# Pew Research calculator to determine your location-controlled social class

This calculator offered by the Pew Research Center factors in your location to determine which social class you belong in:

On how the calculator considers location:

The calculator takes your household income and adjusts it for the size of your household. The income is revised upward for households that are below average in size and downward for those of above average size. This way, each household’s income is made equivalent to the income of a three-person household (the whole number nearest to the average size of a U.S. household, which was 2.5 in 2018)…

Your size-adjusted household income and the cost of living in your area are the factors we use to determine your income tier. Middle-income households – those with an income that is two-thirds to double the U.S. median household income – had incomes ranging from about \$48,500 to \$145,500 in 2018. Lower-income households had incomes less than \$48,500 and upper-income households had incomes greater than \$145,500 (all figures computed for three-person households, adjusted for the cost of living in a metropolitan area, and expressed in 2018 dollars).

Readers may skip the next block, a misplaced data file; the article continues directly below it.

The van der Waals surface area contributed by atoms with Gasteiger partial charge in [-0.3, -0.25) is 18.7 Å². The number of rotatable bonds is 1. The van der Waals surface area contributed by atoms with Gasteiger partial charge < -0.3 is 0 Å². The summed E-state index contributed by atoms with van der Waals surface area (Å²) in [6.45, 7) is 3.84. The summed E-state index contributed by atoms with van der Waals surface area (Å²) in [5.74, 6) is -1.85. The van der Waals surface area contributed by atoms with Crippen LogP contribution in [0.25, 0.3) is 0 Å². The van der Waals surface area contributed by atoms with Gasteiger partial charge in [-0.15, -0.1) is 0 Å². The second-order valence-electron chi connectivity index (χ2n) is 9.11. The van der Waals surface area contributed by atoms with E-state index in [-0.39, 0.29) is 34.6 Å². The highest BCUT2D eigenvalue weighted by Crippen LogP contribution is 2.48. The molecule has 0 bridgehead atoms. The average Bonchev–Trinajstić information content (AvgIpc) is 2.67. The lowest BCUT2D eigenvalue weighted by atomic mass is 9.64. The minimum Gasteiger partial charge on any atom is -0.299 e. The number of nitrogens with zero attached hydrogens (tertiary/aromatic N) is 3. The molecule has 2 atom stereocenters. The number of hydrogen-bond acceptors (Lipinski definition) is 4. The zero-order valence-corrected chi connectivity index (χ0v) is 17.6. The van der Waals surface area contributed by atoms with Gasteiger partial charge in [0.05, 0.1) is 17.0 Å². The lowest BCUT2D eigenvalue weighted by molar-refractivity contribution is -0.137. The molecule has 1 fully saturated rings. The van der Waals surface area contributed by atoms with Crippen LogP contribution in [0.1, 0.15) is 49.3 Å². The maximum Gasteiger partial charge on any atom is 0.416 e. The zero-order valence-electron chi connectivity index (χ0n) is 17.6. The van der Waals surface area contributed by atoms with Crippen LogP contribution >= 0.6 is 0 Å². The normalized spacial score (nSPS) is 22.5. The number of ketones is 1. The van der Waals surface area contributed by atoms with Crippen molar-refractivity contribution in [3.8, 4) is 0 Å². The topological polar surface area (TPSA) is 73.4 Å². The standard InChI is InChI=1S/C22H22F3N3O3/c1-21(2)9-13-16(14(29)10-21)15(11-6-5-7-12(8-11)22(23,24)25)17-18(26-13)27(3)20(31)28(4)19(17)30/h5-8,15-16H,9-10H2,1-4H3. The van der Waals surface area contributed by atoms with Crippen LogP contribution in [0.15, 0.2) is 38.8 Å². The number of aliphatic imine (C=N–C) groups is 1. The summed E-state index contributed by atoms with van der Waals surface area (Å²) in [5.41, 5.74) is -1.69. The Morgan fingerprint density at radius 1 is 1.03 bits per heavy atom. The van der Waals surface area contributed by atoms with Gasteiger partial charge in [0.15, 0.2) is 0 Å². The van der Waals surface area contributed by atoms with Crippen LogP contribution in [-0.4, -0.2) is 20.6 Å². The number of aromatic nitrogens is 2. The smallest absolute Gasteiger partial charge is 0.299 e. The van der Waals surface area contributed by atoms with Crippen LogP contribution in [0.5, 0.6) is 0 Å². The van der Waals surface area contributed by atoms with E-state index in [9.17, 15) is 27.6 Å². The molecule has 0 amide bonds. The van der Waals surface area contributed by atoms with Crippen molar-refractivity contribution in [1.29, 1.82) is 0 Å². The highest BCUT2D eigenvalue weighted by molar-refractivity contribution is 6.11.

The following example illustrates how cost-of-living adjustment for a given area was calculated: Jackson, Tennessee, is a relatively inexpensive area, with a price level in 2018 that was 19.0% less than the national average. The San Francisco-Oakland-Hayward metropolitan area in California is one of the most expensive areas, with a price level that was 31.6% higher than the national average. Thus, to step over the national middle-class threshold of \$48,500, a household in Jackson needs an income of only about \$39,300, or 19.0% less than the national standard. But a household in the San Francisco area needs a reported income of about \$63,800, or 31.6% more than the U.S. norm, to join the middle class.

Key here is the idea that incomes go further in some places and have less purchasing power elsewhere. By itself, income may not be that great of a measure for determining social class. Including location helps get at local variations in class.

Of course, there are other factors that go into assessing social class. This includes education, wealth, social networks, and more.

(Note: this calculator is based on 2018 data so there could be some important changes here in 2023.)